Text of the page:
Outcomes of spinal fusion in children with congenital heart disease

Nathaniel W. Taggart, William J. Shaughnessy, Anthony A. Stans, Amy L. McIntosh, David J. Driscoll

Research output: Contribution to journalArticlepeer-review

10 Scopus citations


Background: The children with congenital heart disease (CHD) have an increased risk of developing scoliosis. Many children with CHD may benefit from surgical intervention for scoliosis. However, there is uncertainty about the safety of spinal fusion in children with heart disease. The purpose of this study is to assess whether spinal fusion is safe and effective for children who have CHD. Methods: We reviewed all the cases of children with CHD undergoing first-time spinal fusion for spinal deformity at Mayo Clinic between August 1976 and June 2008. Data were abstracted regarding cardiac history, major Cobb angle, type of spinal fusion (anterior, posterior, or both), intraoperative and postoperative complications, mortality, and follow-up. Results: Sixty-four children under the age of 18 (64% female patients; mean age = 11.5 y) were included in the study. The most common types of CHD were pulmonary atresia with ventricular septal defect and tetralogy of Fallot. Sixty-three percent of all patients had had prior cardiac surgery; 22% were cyanotic at the time of spinal fusion. Nine patients had single-ventricle physiology; 5 of whom had had Fontan palliation. Nine patients had pulmonary hypertension. Posterior fusion alone was carried out for 69% of the patients. Spinal instrumentation was used in 70% of cases. Average anesthesia time was 7.3 hours. Mean hospital stay was 9 days. Eighteen children (30%) required prolonged intubation of 1 day or longer. Prolonged intubation was more common in patients with a larger Cobb angle and in patients with pulmonary hypertension. Postoperative complications occurred in 27% of all patients and were more common in the patients with pulmonary hypertension. One child died postoperatively from a hemorrhage because of an arterial-esophageal fistula unrelated to her spinal fusion. Conclusions: Spinal fusion in children with CHD is generally safe and effective. Children with pulmonary hypertension are at higher risk for complications from spinal fusion.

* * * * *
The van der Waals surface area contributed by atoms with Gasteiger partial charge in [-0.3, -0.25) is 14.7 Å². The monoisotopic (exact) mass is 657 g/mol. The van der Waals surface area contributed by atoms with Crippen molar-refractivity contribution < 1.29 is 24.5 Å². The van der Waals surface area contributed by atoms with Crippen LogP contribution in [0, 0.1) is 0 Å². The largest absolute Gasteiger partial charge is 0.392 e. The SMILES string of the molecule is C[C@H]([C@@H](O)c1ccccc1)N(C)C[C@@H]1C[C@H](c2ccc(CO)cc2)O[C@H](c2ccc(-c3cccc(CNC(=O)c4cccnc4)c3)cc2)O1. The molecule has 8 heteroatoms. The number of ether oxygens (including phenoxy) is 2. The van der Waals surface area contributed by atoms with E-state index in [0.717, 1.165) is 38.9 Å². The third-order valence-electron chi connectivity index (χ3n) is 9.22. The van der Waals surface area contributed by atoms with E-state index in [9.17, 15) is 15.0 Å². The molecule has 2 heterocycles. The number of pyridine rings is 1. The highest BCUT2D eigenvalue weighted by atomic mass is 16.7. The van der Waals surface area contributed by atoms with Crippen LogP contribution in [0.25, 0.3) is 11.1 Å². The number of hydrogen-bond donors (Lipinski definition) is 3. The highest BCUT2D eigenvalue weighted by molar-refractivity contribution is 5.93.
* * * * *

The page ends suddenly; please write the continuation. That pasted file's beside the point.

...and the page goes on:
Original languageEnglish (US)
Pages (from-to)670-675
Number of pages6
JournalJournal of Pediatric Orthopaedics
Issue number7
StatePublished - Jan 1 2010


  • Children
  • Congenital heart defects
  • Pulmonary hypertension
  • Scoliosis
  • Spinal fusion

ASJC Scopus subject areas

  • Pediatrics, Perinatology, and Child Health
  • Orthopedics and Sports Medicine


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